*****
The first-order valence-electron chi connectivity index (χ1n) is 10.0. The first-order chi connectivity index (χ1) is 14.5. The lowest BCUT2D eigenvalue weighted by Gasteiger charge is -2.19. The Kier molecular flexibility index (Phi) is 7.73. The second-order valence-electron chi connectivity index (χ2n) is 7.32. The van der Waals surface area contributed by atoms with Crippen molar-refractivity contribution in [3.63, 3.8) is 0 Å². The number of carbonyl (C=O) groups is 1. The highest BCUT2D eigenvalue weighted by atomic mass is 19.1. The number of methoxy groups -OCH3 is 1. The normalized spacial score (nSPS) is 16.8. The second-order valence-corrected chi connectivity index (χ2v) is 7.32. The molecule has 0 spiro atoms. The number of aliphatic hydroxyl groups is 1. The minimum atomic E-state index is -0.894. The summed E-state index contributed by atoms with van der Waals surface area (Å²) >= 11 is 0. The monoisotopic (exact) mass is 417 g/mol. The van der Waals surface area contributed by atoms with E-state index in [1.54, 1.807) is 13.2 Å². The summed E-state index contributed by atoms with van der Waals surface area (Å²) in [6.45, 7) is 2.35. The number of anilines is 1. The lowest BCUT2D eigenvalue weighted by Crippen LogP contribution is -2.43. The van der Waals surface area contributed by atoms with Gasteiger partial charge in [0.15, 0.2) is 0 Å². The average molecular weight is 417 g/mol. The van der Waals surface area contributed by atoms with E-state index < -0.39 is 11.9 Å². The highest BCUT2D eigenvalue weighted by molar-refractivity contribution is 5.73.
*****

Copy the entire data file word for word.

The first-order valence-electron chi connectivity index (χ1n) is 10.0. The first-order chi connectivity index (χ1) is 14.5. The lowest BCUT2D eigenvalue weighted by Gasteiger charge is -2.19. The Kier molecular flexibility index (Phi) is 7.73. The second-order valence-electron chi connectivity index (χ2n) is 7.32. The van der Waals surface area contributed by atoms with Crippen molar-refractivity contribution in [3.63, 3.8) is 0 Å². The number of carbonyl (C=O) groups is 1. The highest BCUT2D eigenvalue weighted by atomic mass is 19.1. The number of methoxy groups -OCH3 is 1. The normalized spacial score (nSPS) is 16.8. The second-order valence-corrected chi connectivity index (χ2v) is 7.32. The molecule has 0 spiro atoms. The number of aliphatic hydroxyl groups is 1. The minimum atomic E-state index is -0.894. The summed E-state index contributed by atoms with van der Waals surface area (Å²) >= 11 is 0. The monoisotopic (exact) mass is 417 g/mol. The van der Waals surface area contributed by atoms with E-state index in [1.54, 1.807) is 13.2 Å². The summed E-state index contributed by atoms with van der Waals surface area (Å²) in [6.45, 7) is 2.35. The number of anilines is 1. The lowest BCUT2D eigenvalue weighted by Crippen LogP contribution is -2.43. The van der Waals surface area contributed by atoms with Gasteiger partial charge in [0.15, 0.2) is 0 Å². The average molecular weight is 417 g/mol. The van der Waals surface area contributed by atoms with E-state index < -0.39 is 11.9 Å². The highest BCUT2D eigenvalue weighted by molar-refractivity contribution is 5.73.